Sometimes it seems like the whole world is out to get our computers. Fire, flood, power surges, hard drive failures, viruses…the list is seemingly endless of the things that can wipe out our digital lives.
As scrapbookers, we are aware of the value of our memories in photographic form and mindful of the careful storage of our albums and printed photos. Most of us, however, are not as diligent as we should be about the preservation of our memories – or our business records – that are in digital form. World Backup Day is our annual reminder to take action to preserve and protect the records in our digital lives – before we learn the hard way that our safeguards are inadequate.
Think that your hard drive is protected from failure because your computer is new? The hard drive on my husband’s top of the line Mac Mini failed a few months ago. It was less than two years old. Hard drives can fail at any time.
Outside of equipment failure, many disasters can befall our data. A rampaging toddler could turn that morning cup of coffee into a coffee enema for your hard drive. On a larger scale, there’s the things that we don’t like to think about like house fires and other disasters. We buy insurance to protect against those events. But insurance can’t replace data, only the machine that it lived on. To insure the data, we need a different kind of insurance – a solid back up plan.
If you blog or own a business, it’s not just your personal computer that you need to think about. Is your website, or your company’s server, backed up? Nearly five years ago, the server that Scrapbook Update lived on at its former web host suffered a catastrophic failure and all data was lost. The site had to be rebuilt piecemeal from fragmented backup files and other archives because the back up service I paid the web host for was not actually creating back ups of the server.
Here’s the five questions you need to ask yourself about backing up your data:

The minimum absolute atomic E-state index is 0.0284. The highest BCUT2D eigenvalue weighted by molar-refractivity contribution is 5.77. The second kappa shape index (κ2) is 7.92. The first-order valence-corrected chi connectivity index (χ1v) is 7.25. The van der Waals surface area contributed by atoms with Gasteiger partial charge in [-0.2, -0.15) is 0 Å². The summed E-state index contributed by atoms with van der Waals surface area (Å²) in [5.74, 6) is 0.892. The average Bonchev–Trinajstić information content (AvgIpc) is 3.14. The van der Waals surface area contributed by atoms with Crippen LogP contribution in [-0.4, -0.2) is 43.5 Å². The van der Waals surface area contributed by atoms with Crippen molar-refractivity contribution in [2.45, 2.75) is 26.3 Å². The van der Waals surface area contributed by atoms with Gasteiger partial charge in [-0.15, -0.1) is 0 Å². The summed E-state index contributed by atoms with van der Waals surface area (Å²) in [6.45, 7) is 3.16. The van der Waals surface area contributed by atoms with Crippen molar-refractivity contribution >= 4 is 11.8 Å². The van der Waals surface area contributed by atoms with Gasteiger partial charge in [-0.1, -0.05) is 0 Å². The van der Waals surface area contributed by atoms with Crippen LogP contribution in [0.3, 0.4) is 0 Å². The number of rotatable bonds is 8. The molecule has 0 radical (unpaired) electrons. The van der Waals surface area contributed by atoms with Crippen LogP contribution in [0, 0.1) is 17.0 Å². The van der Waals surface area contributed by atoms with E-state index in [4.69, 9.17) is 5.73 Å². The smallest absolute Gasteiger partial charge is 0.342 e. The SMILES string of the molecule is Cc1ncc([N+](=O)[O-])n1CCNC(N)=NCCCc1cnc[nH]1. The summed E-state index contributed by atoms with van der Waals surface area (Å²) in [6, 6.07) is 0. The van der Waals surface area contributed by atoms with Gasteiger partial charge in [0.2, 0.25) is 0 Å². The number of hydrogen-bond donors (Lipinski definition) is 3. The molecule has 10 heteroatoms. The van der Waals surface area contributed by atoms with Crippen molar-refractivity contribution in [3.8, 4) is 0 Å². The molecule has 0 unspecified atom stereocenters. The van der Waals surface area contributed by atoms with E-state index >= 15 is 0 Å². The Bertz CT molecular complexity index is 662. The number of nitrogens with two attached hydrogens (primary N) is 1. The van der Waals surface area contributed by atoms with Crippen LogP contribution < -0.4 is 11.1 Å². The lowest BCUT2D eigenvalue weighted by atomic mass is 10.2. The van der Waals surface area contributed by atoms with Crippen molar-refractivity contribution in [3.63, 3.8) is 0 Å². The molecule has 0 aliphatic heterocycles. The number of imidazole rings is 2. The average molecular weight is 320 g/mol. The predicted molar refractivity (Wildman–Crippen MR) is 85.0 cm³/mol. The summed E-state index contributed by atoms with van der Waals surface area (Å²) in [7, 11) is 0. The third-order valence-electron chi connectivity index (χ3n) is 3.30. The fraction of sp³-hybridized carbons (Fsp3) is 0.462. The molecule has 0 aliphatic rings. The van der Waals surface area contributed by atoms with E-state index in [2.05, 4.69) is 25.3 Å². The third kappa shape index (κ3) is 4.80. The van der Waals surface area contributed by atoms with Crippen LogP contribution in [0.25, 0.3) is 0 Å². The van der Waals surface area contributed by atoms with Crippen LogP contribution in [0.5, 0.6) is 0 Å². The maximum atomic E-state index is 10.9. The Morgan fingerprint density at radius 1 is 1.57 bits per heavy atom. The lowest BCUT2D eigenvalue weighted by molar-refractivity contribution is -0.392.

How often am I backing up?
Depending on the usage of a machine or database will depend on how often it needs to be backed up to be adequately protected. A web surfing FarmVille player does not need their computer backed up nearly as often as a professional blogger and photography enthusiast. I back up my machines using a “live” protocol, but for many a weekly back up is sufficient if they don’t add much new content over that period of time.
Do I have an offsite back up of my data?
Having a back up of your data that lives in the same place as the original is a good first step. But if a major disaster like fire strikes, you’ll lose both the original and the back up. To really ensure the security of your data, you need a back up that is in another location.
To create my offsite data back up of my computer, I use Crashplan. This online service backs up changes to my computer (and any connected drives) in real time to a server farm in another state. I pay an annual subscription fee. Crashplan also protects me from accidentally deleting files and gives me the ability to log in and retrieve a file if I am away from my computer.
Do I need data that is on the protected device to access the device’s back up?
If you are using a back up service, you’ll need a username and password to access the device’s back up data. Storing those credentials only in a password manager or other library that lives on the the device that you want to restore could leave you in vicious circle of needing the back up to get the password that enables you to get the back up.
In short, make sure passwords to access your data back ups (and other necessary items like software keys) are stored somewhere besides the devices themselves!
Do I have easy access to the data I need for emergency recovery?
Having an offsite back-up is great for safeguarding your data in case of a disaster. But in case of a computer equipment failure, retrieving a large amount of data from an offsite server via download to get a new computer or hard drive up and running could take days (or longer). That’s why – especially if the data involves your business or work productivity – it is important to have local access to a back-up that will get you restored quickly to functionality!
Do I have a way of verifying my back up data?
It’s important to not only be backing up data, but verifying that your back up is valid. When I contracted with my previous web host to provide back up service for Scrapbook Update, the back up process was invisible to me. It was supposedly happening in the background and I had no way of verifying this or checking that everything I wanted backed up was included. This turned into a nightmare when the back up was actually needed – and it turned out to not exist.
Now I use WordPress’s own Vaultpress subscription back up service to back up all of my websites. It works in real time to back up changes to my sites, and I can go onto my account on the Vaultpress server and see the files that have been backed up (and even retrieve one that I need to use if something gets corrupted during an upgrade gone bad).
In the era of digital photography, your data is your life. For businesses, this is even more true as virtually every aspect of our business is tied to our computer data in some way: marketing, sales, production. Are you safeguarding your data as well as you should?